GOZUN: Diversity in immigration issues must be acknowledged

Matt Gozun

gozun colorThe United States is a nation of immigrants. That phrase is repeated so often that it has become cliché. As Americans, we pride ourselves on our immigrant roots, making pilgrimages to Ellis Island and calling ourselves Irish, Polish or German centuries after our ancestors left those countries. Thus, it might seem strange to see immigration continue to be such a contentious topic in recent years.

The main point of disagreement has to do with the United States’ southern border and the large influx of undocumented migrants from Mexico and various Central American countries. Unfortunately, this single issue has dominated the topic of immigration, ignoring the great amount of cultural and economic diversity that characterizes American immigration.

All too often, policymakers and commentators take to describing ‘immigration issues’ when they actually are talking about issues specifically facing just one, albeit large, segment of the foreign-born population. It is inaccurate to describe bilingual public school programs as ‘pro-immigrant’ when the vast majority of them exclusively offer Spanish. Similarly, many immigrants are business owners and entrepreneurs, but based on how some politicians talk about them, it would appear the only way to improve their status would be through food stamps.

However, the fastest-growing segment of the American population are Asian and Asian-American, groups that contain incredible diversity within themselves. Asian immigrants have one of the highest rates of educational attainment, surpassing native-born Americans, a trait shared with immigrants from Africa. In both economics and culture, it is clearly impossible to paint all immigrants with a single brush.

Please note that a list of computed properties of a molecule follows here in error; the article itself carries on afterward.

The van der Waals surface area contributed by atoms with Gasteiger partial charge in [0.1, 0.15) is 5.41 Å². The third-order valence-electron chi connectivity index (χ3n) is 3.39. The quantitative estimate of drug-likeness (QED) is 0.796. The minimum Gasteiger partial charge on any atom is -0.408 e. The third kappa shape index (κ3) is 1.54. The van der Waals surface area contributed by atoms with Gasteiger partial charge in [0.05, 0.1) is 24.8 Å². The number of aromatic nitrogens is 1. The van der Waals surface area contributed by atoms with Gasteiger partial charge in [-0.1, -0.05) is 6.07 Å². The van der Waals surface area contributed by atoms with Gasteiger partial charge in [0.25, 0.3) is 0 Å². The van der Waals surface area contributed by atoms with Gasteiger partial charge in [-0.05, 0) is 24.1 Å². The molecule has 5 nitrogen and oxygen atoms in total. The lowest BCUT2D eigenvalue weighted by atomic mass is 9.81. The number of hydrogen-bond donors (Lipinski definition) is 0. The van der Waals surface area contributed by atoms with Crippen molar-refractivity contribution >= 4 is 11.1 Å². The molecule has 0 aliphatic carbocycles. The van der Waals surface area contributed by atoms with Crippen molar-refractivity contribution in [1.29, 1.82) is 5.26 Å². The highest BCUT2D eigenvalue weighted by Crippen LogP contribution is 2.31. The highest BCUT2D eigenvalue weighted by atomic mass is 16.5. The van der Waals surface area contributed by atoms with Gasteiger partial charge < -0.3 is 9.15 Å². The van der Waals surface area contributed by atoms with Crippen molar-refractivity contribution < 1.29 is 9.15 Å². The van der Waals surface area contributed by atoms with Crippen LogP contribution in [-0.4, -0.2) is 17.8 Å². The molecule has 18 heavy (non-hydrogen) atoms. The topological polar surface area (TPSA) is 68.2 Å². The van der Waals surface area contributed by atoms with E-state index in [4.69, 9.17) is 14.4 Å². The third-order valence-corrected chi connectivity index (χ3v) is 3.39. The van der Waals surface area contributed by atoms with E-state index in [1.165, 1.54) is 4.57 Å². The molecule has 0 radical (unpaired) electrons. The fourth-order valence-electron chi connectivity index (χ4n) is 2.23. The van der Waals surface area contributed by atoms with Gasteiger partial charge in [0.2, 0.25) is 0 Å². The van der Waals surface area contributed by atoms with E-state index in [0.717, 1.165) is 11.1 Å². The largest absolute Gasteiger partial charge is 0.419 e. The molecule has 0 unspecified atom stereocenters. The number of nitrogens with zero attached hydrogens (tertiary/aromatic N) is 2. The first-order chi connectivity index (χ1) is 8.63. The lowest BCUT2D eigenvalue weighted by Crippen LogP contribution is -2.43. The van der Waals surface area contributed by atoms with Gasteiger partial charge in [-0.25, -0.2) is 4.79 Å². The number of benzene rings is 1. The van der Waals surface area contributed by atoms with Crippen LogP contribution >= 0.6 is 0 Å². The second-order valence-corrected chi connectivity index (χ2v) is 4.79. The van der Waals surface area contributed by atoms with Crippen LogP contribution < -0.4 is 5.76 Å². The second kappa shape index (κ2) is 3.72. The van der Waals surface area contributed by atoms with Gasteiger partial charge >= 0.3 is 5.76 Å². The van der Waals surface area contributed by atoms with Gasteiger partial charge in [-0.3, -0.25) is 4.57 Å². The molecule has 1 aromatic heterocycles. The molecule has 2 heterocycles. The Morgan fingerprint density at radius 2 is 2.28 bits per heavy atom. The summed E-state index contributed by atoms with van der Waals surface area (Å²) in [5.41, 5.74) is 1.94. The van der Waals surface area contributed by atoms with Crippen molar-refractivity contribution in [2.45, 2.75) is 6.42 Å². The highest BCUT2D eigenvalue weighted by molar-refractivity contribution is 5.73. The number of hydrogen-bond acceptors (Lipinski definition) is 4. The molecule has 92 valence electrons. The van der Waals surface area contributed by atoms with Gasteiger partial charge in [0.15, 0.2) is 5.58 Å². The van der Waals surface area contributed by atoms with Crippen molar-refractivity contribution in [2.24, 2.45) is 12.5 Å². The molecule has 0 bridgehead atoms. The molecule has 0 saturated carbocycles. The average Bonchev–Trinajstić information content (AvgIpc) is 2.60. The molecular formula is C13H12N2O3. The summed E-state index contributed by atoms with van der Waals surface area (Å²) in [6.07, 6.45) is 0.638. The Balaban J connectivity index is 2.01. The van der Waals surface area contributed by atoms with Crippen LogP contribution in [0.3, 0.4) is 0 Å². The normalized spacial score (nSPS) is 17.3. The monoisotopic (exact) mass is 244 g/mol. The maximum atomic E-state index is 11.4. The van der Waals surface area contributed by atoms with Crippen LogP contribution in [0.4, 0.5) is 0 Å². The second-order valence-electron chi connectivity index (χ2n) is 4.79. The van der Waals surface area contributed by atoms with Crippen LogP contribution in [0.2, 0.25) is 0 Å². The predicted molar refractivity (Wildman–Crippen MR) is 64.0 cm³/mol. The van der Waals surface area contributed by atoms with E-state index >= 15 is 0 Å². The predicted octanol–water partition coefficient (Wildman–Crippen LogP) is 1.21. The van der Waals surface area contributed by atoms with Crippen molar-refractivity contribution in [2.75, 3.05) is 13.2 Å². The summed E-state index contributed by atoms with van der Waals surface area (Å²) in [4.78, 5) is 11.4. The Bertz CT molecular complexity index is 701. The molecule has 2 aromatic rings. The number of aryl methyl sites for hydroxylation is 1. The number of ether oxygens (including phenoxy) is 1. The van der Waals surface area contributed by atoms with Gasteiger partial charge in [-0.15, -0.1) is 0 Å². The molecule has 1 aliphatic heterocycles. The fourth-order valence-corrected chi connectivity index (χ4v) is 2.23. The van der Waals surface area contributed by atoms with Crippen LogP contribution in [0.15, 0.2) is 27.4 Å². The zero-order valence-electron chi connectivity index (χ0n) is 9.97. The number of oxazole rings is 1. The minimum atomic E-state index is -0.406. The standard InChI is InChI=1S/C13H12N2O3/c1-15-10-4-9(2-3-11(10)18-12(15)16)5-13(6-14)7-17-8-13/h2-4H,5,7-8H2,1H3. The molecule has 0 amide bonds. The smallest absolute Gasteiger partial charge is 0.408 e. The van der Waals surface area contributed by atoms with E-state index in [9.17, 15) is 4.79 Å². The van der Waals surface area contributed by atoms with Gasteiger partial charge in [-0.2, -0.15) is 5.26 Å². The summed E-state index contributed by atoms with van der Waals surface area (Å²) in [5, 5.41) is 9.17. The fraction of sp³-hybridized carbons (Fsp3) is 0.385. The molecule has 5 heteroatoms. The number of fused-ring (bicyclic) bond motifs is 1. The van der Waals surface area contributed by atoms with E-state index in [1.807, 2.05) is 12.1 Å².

Perhaps most importantly, the narrow way we talk about immigration may be hampering attempts to actually reform the system. Amnesty, or the granting of legal status to millions of undocumented immigrants already in the country, is currently the most divisive topic facing Congress. With state and federal social programs already overstressed, certain policymakers believe adding millions of lower-income people to the welfare rolls will be a net drain on the system. At the same time, there are those who believe legal status will benefit the economy as the government will be able to legally tax millions of people who otherwise would have been paid under the table.

Regardless of what you think about amnesty, it is impossible to talk about immigration without mentioning it in some way. Yet this distracts from numerous initiatives that would make other aspects of immigration easier and happen to be far less politically contentious. The U.S. is facing a shortage of science, technology, engineering and math professionals that could be reduced through skilled immigration. Unfortunately, the process of immigrating to the country can take years even for qualified individuals. Increasing the amount of H-1B, or skilled worker, visas could be used to relieve this problem, as would the granting of permanent resident status to foreign students who earn a highly skilled degree from an American university. These students use our educational infrastructure, and so forcing them go home results in an unnecessary loss for the country.

Immigration, like America itself, is a diverse issue with many aspects to consider. Viewing it under a single light is unfair for immigrants and hinders attempts to improve the system.